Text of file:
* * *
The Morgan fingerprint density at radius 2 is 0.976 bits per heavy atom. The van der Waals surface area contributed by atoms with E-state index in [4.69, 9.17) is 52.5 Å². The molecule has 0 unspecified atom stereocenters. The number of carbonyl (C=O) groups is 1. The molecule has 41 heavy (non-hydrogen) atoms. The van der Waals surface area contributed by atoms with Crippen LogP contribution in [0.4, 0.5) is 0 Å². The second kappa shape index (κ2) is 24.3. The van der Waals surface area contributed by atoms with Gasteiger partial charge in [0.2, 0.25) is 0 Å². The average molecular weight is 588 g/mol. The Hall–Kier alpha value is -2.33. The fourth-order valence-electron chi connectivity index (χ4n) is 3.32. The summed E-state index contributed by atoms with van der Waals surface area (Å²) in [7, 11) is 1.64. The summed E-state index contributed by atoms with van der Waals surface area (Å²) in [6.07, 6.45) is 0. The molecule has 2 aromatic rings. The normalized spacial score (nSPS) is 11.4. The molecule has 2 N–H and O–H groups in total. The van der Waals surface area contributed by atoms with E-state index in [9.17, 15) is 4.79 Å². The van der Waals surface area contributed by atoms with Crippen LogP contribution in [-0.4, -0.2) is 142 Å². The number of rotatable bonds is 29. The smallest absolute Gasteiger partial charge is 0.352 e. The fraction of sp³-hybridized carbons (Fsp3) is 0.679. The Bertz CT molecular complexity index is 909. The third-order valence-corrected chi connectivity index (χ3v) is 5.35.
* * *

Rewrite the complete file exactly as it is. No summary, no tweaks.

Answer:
The Morgan fingerprint density at radius 2 is 0.976 bits per heavy atom. The van der Waals surface area contributed by atoms with E-state index in [4.69, 9.17) is 52.5 Å². The molecule has 0 unspecified atom stereocenters. The number of carbonyl (C=O) groups is 1. The molecule has 41 heavy (non-hydrogen) atoms. The van der Waals surface area contributed by atoms with Crippen LogP contribution in [0.4, 0.5) is 0 Å². The second kappa shape index (κ2) is 24.3. The van der Waals surface area contributed by atoms with Gasteiger partial charge in [0.2, 0.25) is 0 Å². The average molecular weight is 588 g/mol. The Hall–Kier alpha value is -2.33. The fourth-order valence-electron chi connectivity index (χ4n) is 3.32. The summed E-state index contributed by atoms with van der Waals surface area (Å²) in [7, 11) is 1.64. The summed E-state index contributed by atoms with van der Waals surface area (Å²) in [6.07, 6.45) is 0. The molecule has 2 aromatic rings. The normalized spacial score (nSPS) is 11.4. The molecule has 2 N–H and O–H groups in total. The van der Waals surface area contributed by atoms with E-state index in [9.17, 15) is 4.79 Å². The van der Waals surface area contributed by atoms with Crippen LogP contribution in [-0.4, -0.2) is 142 Å². The number of rotatable bonds is 29. The smallest absolute Gasteiger partial charge is 0.352 e. The fraction of sp³-hybridized carbons (Fsp3) is 0.679. The Bertz CT molecular complexity index is 909. The third-order valence-corrected chi connectivity index (χ3v) is 5.35.